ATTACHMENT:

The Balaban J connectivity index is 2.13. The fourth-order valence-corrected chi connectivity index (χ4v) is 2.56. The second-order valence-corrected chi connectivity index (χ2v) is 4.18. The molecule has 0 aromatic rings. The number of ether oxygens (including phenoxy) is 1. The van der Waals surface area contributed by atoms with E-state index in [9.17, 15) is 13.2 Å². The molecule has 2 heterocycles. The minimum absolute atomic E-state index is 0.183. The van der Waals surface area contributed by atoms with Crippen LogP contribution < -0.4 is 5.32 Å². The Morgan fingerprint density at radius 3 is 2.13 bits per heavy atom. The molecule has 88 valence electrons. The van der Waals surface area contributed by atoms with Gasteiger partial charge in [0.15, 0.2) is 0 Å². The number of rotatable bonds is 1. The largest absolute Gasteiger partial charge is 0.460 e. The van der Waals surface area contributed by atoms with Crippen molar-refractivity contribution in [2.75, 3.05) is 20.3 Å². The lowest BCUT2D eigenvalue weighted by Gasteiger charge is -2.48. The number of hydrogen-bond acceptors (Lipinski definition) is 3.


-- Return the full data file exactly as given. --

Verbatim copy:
The Balaban J connectivity index is 2.13. The fourth-order valence-corrected chi connectivity index (χ4v) is 2.56. The second-order valence-corrected chi connectivity index (χ2v) is 4.18. The molecule has 0 aromatic rings. The number of ether oxygens (including phenoxy) is 1. The van der Waals surface area contributed by atoms with E-state index in [9.17, 15) is 13.2 Å². The molecule has 2 heterocycles. The minimum absolute atomic E-state index is 0.183. The van der Waals surface area contributed by atoms with Crippen LogP contribution < -0.4 is 5.32 Å². The Morgan fingerprint density at radius 3 is 2.13 bits per heavy atom. The molecule has 88 valence electrons. The van der Waals surface area contributed by atoms with Gasteiger partial charge in [0.15, 0.2) is 0 Å². The number of rotatable bonds is 1. The largest absolute Gasteiger partial charge is 0.460 e. The van der Waals surface area contributed by atoms with Crippen molar-refractivity contribution in [2.75, 3.05) is 20.3 Å². The lowest BCUT2D eigenvalue weighted by Gasteiger charge is -2.48. The number of hydrogen-bond acceptors (Lipinski definition) is 3.